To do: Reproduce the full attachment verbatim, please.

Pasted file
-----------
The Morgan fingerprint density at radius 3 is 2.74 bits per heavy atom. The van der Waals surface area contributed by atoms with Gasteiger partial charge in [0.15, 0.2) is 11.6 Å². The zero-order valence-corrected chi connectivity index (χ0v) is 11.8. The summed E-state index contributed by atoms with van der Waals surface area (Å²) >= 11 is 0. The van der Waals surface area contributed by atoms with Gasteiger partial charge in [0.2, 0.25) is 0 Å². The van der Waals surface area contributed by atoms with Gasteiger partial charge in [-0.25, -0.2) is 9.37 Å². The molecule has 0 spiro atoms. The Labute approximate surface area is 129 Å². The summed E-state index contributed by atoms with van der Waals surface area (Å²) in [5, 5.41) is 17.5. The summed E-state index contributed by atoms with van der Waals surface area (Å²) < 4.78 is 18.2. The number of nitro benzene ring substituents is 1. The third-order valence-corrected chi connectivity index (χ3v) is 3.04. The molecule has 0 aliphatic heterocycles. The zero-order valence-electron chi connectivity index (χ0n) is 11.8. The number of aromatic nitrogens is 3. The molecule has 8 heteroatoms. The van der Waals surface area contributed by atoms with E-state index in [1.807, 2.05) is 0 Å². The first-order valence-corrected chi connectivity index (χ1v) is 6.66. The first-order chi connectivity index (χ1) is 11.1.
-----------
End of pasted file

The Morgan fingerprint density at radius 3 is 2.74 bits per heavy atom. The van der Waals surface area contributed by atoms with Gasteiger partial charge in [0.15, 0.2) is 11.6 Å². The zero-order valence-corrected chi connectivity index (χ0v) is 11.8. The summed E-state index contributed by atoms with van der Waals surface area (Å²) >= 11 is 0. The van der Waals surface area contributed by atoms with Gasteiger partial charge in [0.2, 0.25) is 0 Å². The van der Waals surface area contributed by atoms with Gasteiger partial charge in [-0.25, -0.2) is 9.37 Å². The molecule has 0 spiro atoms. The Labute approximate surface area is 129 Å². The summed E-state index contributed by atoms with van der Waals surface area (Å²) in [5, 5.41) is 17.5. The summed E-state index contributed by atoms with van der Waals surface area (Å²) < 4.78 is 18.2. The number of nitro benzene ring substituents is 1. The third-order valence-corrected chi connectivity index (χ3v) is 3.04. The molecule has 0 aliphatic heterocycles. The zero-order valence-electron chi connectivity index (χ0n) is 11.8. The number of aromatic nitrogens is 3. The molecule has 8 heteroatoms. The van der Waals surface area contributed by atoms with E-state index in [1.807, 2.05) is 0 Å². The first-order valence-corrected chi connectivity index (χ1v) is 6.66. The first-order chi connectivity index (χ1) is 11.1.